Whilst we never provide JIFs, our experience suggests that our committee members do sometimes consider the journal title to be a proxy for quality, particularly for more recent publications that have yet to build up citations.
As soon as the dust settles on all the various consultations, we will be revisiting our OA policy, and will clarify our stance on the use of journal impact factor in the assessment of research. However, likes others on this thread I am not convinced that funders changing or clarifying their policies will solve the problem. Ask any researcher for their opinion on the top five journals in their field and they will have a ready answer, so how do we prevent them from asserting this opinion when reviewing grants? Should we exclude the journal title from submissions, effectively blinding reviewers to where an author has been published? Would you be happy to review on this basis?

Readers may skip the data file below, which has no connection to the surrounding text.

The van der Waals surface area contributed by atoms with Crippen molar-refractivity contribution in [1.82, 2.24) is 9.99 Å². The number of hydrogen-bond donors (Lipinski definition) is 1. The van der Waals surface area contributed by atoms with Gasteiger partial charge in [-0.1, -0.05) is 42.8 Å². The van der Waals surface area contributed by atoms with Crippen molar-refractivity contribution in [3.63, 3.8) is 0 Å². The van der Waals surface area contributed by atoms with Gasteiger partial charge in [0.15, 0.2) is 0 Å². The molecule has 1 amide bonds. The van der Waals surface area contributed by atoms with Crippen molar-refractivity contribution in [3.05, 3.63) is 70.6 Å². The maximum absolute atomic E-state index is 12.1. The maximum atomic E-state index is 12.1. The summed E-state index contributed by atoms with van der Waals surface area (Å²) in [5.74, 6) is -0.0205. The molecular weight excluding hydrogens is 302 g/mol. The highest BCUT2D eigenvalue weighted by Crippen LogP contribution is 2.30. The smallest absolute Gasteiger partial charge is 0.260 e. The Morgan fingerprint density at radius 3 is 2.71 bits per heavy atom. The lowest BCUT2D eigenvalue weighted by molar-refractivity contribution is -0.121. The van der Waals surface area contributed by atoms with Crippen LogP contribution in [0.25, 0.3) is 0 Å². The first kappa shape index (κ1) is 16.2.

Also, if a new more effective article level metric was to come about, how can this be applied to more recent publications that yet to build up citations?
Many thanks for your contribution Aoife. Very good to hear that CRUK is also thinking about this issue.
I think you are right to doubt that “funders changing or clarifying their policies will solve the problem”. As you say, the problem lies primarily with researchers themselves; we all have the habit of reaching for impact factors when short of time or considering work that is newly published or outside our immediate domain of expertise. However, getting funders to publicly disavow the use of impact factors in assessment is a small but important part of impelling the community to a long overdue culture change. It will take not only funders to echo the message but universities too.